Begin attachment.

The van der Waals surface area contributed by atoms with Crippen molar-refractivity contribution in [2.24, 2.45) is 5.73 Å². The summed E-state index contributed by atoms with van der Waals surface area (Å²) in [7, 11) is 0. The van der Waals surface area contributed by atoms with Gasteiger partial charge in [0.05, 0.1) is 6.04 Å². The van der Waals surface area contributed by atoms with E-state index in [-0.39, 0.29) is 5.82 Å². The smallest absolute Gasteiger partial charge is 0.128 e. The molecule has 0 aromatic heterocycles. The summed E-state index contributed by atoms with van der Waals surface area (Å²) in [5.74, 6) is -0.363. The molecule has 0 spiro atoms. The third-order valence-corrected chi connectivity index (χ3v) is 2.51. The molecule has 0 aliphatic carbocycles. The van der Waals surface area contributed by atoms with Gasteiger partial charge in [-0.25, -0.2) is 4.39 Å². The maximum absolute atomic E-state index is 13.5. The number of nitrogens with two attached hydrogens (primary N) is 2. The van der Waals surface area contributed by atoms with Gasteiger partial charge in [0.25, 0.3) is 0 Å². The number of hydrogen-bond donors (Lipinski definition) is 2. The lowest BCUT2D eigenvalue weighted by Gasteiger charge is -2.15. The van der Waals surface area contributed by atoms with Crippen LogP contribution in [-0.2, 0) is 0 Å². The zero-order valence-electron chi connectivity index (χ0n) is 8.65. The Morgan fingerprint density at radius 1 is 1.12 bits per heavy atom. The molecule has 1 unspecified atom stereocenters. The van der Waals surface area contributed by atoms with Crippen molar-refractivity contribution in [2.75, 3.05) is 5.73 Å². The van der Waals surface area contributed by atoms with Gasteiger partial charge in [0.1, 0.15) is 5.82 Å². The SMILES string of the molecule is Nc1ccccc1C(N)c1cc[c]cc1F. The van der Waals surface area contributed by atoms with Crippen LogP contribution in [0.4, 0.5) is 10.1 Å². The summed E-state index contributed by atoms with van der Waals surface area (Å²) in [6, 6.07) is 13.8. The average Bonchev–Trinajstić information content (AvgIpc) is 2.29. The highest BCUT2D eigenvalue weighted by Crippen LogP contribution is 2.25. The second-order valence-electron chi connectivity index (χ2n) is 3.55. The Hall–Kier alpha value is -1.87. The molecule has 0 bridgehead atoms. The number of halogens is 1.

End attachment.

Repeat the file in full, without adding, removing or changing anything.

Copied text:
The van der Waals surface area contributed by atoms with Crippen molar-refractivity contribution in [2.24, 2.45) is 5.73 Å². The summed E-state index contributed by atoms with van der Waals surface area (Å²) in [7, 11) is 0. The van der Waals surface area contributed by atoms with Gasteiger partial charge in [0.05, 0.1) is 6.04 Å². The van der Waals surface area contributed by atoms with E-state index in [-0.39, 0.29) is 5.82 Å². The smallest absolute Gasteiger partial charge is 0.128 e. The molecule has 0 aromatic heterocycles. The summed E-state index contributed by atoms with van der Waals surface area (Å²) in [5.74, 6) is -0.363. The molecule has 0 spiro atoms. The third-order valence-corrected chi connectivity index (χ3v) is 2.51. The molecule has 0 aliphatic carbocycles. The van der Waals surface area contributed by atoms with Gasteiger partial charge in [-0.25, -0.2) is 4.39 Å². The maximum absolute atomic E-state index is 13.5. The number of nitrogens with two attached hydrogens (primary N) is 2. The van der Waals surface area contributed by atoms with Gasteiger partial charge in [0.25, 0.3) is 0 Å². The number of hydrogen-bond donors (Lipinski definition) is 2. The lowest BCUT2D eigenvalue weighted by Gasteiger charge is -2.15. The van der Waals surface area contributed by atoms with Crippen LogP contribution in [-0.2, 0) is 0 Å². The zero-order valence-electron chi connectivity index (χ0n) is 8.65. The Morgan fingerprint density at radius 1 is 1.12 bits per heavy atom. The molecule has 1 unspecified atom stereocenters. The van der Waals surface area contributed by atoms with Crippen molar-refractivity contribution in [2.75, 3.05) is 5.73 Å². The van der Waals surface area contributed by atoms with Gasteiger partial charge in [0.1, 0.15) is 5.82 Å². The SMILES string of the molecule is Nc1ccccc1C(N)c1cc[c]cc1F. The van der Waals surface area contributed by atoms with Crippen LogP contribution in [0.4, 0.5) is 10.1 Å². The summed E-state index contributed by atoms with van der Waals surface area (Å²) in [6, 6.07) is 13.8. The average Bonchev–Trinajstić information content (AvgIpc) is 2.29. The highest BCUT2D eigenvalue weighted by Crippen LogP contribution is 2.25. The second-order valence-electron chi connectivity index (χ2n) is 3.55. The Hall–Kier alpha value is -1.87. The molecule has 0 bridgehead atoms. The number of halogens is 1.